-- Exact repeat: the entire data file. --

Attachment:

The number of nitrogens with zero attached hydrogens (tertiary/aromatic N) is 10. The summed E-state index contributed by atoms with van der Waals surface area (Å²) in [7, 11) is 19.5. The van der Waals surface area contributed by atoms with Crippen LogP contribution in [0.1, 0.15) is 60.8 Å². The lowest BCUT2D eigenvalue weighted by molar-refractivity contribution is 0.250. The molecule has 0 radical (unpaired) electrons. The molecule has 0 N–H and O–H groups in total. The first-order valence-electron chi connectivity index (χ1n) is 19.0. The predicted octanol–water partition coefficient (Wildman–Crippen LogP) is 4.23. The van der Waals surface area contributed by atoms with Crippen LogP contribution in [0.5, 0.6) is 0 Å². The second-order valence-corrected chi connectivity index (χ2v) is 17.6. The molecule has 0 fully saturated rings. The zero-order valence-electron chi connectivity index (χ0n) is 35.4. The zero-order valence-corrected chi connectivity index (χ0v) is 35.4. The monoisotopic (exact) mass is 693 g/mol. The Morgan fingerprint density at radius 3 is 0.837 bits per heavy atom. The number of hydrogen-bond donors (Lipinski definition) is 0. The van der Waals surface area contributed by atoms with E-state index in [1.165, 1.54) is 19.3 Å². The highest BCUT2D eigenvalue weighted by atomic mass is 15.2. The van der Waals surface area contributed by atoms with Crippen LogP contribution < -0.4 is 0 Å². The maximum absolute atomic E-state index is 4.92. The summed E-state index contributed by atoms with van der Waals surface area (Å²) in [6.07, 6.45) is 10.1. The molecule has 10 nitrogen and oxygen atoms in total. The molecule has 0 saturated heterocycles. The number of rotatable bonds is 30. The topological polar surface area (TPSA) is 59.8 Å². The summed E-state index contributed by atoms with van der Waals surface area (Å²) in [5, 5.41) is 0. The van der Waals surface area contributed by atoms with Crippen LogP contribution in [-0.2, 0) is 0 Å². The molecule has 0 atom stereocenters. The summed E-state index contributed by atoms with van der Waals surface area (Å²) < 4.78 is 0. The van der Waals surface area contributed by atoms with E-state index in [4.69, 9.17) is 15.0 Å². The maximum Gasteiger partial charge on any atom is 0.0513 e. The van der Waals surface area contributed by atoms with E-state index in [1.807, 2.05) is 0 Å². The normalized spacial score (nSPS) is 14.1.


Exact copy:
The number of nitrogens with zero attached hydrogens (tertiary/aromatic N) is 10. The summed E-state index contributed by atoms with van der Waals surface area (Å²) in [7, 11) is 19.5. The van der Waals surface area contributed by atoms with Crippen LogP contribution in [0.1, 0.15) is 60.8 Å². The lowest BCUT2D eigenvalue weighted by molar-refractivity contribution is 0.250. The molecule has 0 radical (unpaired) electrons. The molecule has 0 N–H and O–H groups in total. The first-order valence-electron chi connectivity index (χ1n) is 19.0. The predicted octanol–water partition coefficient (Wildman–Crippen LogP) is 4.23. The van der Waals surface area contributed by atoms with Crippen LogP contribution in [0.5, 0.6) is 0 Å². The second-order valence-corrected chi connectivity index (χ2v) is 17.6. The molecule has 0 fully saturated rings. The zero-order valence-electron chi connectivity index (χ0n) is 35.4. The zero-order valence-corrected chi connectivity index (χ0v) is 35.4. The monoisotopic (exact) mass is 693 g/mol. The Morgan fingerprint density at radius 3 is 0.837 bits per heavy atom. The number of hydrogen-bond donors (Lipinski definition) is 0. The van der Waals surface area contributed by atoms with E-state index in [1.165, 1.54) is 19.3 Å². The highest BCUT2D eigenvalue weighted by atomic mass is 15.2. The van der Waals surface area contributed by atoms with Crippen LogP contribution < -0.4 is 0 Å². The maximum absolute atomic E-state index is 4.92. The summed E-state index contributed by atoms with van der Waals surface area (Å²) in [6.07, 6.45) is 10.1. The molecule has 10 nitrogen and oxygen atoms in total. The molecule has 0 saturated heterocycles. The number of rotatable bonds is 30. The topological polar surface area (TPSA) is 59.8 Å². The summed E-state index contributed by atoms with van der Waals surface area (Å²) in [5, 5.41) is 0. The van der Waals surface area contributed by atoms with Crippen LogP contribution in [-0.2, 0) is 0 Å². The molecule has 0 atom stereocenters. The summed E-state index contributed by atoms with van der Waals surface area (Å²) < 4.78 is 0. The van der Waals surface area contributed by atoms with E-state index in [4.69, 9.17) is 15.0 Å². The maximum Gasteiger partial charge on any atom is 0.0513 e. The van der Waals surface area contributed by atoms with E-state index in [1.807, 2.05) is 0 Å². The normalized spacial score (nSPS) is 14.1.